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Tempted by Google's Glass headset, but worried it'll make you look like a doofus? It's a legitimate concern, but there's hope: Google is now sending out non-functional dummy units that you can try on at home. Potential Explorers were sent an email advertising a "home try-on kit" with four Google Glass frame styles in four colors - all titanium, of course. After trying on the frames and picking a favorite, participants send the units back with pre-paid labels. Easy. The trial program isn't listed on the official Glass website yet, but anyone can sign up by calling 855-9Glass9. The cost of pretending you have Mountain View's most exclusive accessory? Absolutely free, though Google will put a $50 hold on your credit card until you return the headgear. Just because it doesn't work doesn't mean the company doesn't want it back.

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NASA's found an Earth-sized planet that could support life

NASA's Kepler telescope has discovered a veritable bounty of alien planets, but none of them have been quite like Earth -- until now. Today, the agency announced that Kepler-186f is the first confirmed Earth-sized planet in the habitable zone of another star. In other words, it's the right size and distance from its sun to have properties similar to our planet -- namely, a rocky composition and liquid water on its surface.

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Slingbox has pushed out a handful of updates for SlingPlayer on iOS and Android, adding new features on both platforms. On the Android side, Slingbox joined forces with sporting-app Thuuz. Now if you have to skip watching the Giants game for work, SlingPlayer will let you know Tim Lincecum is using his secret mustache powers to pitch a no-hitter . If you can sneak away from your meeting for a "bathroom break," a link within the app will instantly tune you into the hair-raising action. The sports app won't be integrated into the iPhone version of SlingPlayer until this summer, but iOS users can still download it on its own to try out now.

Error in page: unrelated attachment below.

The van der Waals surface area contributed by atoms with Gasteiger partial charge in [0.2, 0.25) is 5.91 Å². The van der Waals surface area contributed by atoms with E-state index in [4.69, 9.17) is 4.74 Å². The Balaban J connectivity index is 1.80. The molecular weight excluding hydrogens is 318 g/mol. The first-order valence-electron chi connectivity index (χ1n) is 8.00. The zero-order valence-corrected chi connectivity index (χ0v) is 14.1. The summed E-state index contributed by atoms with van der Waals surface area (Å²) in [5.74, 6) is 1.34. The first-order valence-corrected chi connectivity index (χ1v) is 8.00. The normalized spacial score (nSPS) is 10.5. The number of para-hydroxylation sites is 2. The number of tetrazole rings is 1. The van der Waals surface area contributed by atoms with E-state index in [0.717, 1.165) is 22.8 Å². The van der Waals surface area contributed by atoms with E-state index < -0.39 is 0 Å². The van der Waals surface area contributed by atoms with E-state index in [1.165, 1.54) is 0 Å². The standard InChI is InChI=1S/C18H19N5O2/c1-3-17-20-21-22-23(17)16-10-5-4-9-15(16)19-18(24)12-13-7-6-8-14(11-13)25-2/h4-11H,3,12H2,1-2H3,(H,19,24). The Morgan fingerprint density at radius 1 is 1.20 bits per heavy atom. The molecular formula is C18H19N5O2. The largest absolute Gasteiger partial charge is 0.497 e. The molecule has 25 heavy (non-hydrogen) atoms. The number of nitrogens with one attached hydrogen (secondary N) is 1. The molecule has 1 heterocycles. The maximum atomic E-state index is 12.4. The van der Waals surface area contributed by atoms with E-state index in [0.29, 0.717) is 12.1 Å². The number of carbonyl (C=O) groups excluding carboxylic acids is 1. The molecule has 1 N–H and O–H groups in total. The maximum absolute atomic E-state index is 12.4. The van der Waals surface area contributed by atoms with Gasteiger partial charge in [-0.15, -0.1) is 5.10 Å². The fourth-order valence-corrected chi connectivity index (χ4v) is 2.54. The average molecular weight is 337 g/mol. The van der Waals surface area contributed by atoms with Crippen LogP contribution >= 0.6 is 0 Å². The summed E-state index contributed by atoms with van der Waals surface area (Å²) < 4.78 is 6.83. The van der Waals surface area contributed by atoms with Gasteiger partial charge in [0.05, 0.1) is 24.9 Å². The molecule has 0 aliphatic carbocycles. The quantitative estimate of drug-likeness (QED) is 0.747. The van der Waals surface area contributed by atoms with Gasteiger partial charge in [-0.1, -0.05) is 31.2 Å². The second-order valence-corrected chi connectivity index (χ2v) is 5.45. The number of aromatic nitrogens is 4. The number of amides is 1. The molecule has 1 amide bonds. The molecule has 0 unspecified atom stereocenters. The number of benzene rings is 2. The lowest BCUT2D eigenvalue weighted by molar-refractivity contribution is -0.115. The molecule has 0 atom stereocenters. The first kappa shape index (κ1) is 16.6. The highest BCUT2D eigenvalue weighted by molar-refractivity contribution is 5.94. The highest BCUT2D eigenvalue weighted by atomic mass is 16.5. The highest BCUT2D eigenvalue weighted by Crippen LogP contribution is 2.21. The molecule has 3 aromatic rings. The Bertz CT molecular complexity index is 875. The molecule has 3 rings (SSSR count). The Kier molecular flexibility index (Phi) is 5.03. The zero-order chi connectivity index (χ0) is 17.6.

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Fire TV came out of the gate with an impressive initial effort, however one of its rough edges is that the voice search is actually quite limited. At launch it could only provide results from Amazon's own movie and TV selections or music videos from Vevo, but the company is already adding new services to the mix. Hulu Plus, Showtime Anytime and Crackle are first up, which is a good list, but it's still missing Netflix. The new services will start popping up later this summer, which gives Amazon more than enough time to make sure a query for House of Cards pulls it up on both Netflix and Amazon video on-demand. This also makes it more competitive with similar features on competitors like Roku and Xbox, once it's filled out.

Amazon is also working on new features, including one that we hadn't noticed before called "Prime Browse." Joning FreeTime parental controls and MP3 music access on the "coming soon" list, it appears that Prime browse will solve one of our other initial frustrations, and filter a view for only the content that's included with the Prime subscription service. More games and services are also on the way of course, but if you have a specific request for Amazon's developers, feel free to leave it here.

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Dropbox just debuted its Carousel photo management app last week, and it's already making strides to boost the software's storage chops. Today, the cloud-minded outfit acquired Loom: a photo storage service that became a popular alternative to Everpix and Apple's iCloud Photo Stream. The snapshot organizer provides users with the ability to automatically upload images from multiple sources (or folders) to a single repository, accessible from both mobile devices and a desktop browser. Of course, it synced over cellular and not just WiFi as well. Loom allows better organization and sharing than the first iteration of Carousel does, too. Dropbox's increased emphasis on captured imagery is already quite clear, but the company has other plans too.

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Single cell bacteria - the beginning of life on Earth concept illustration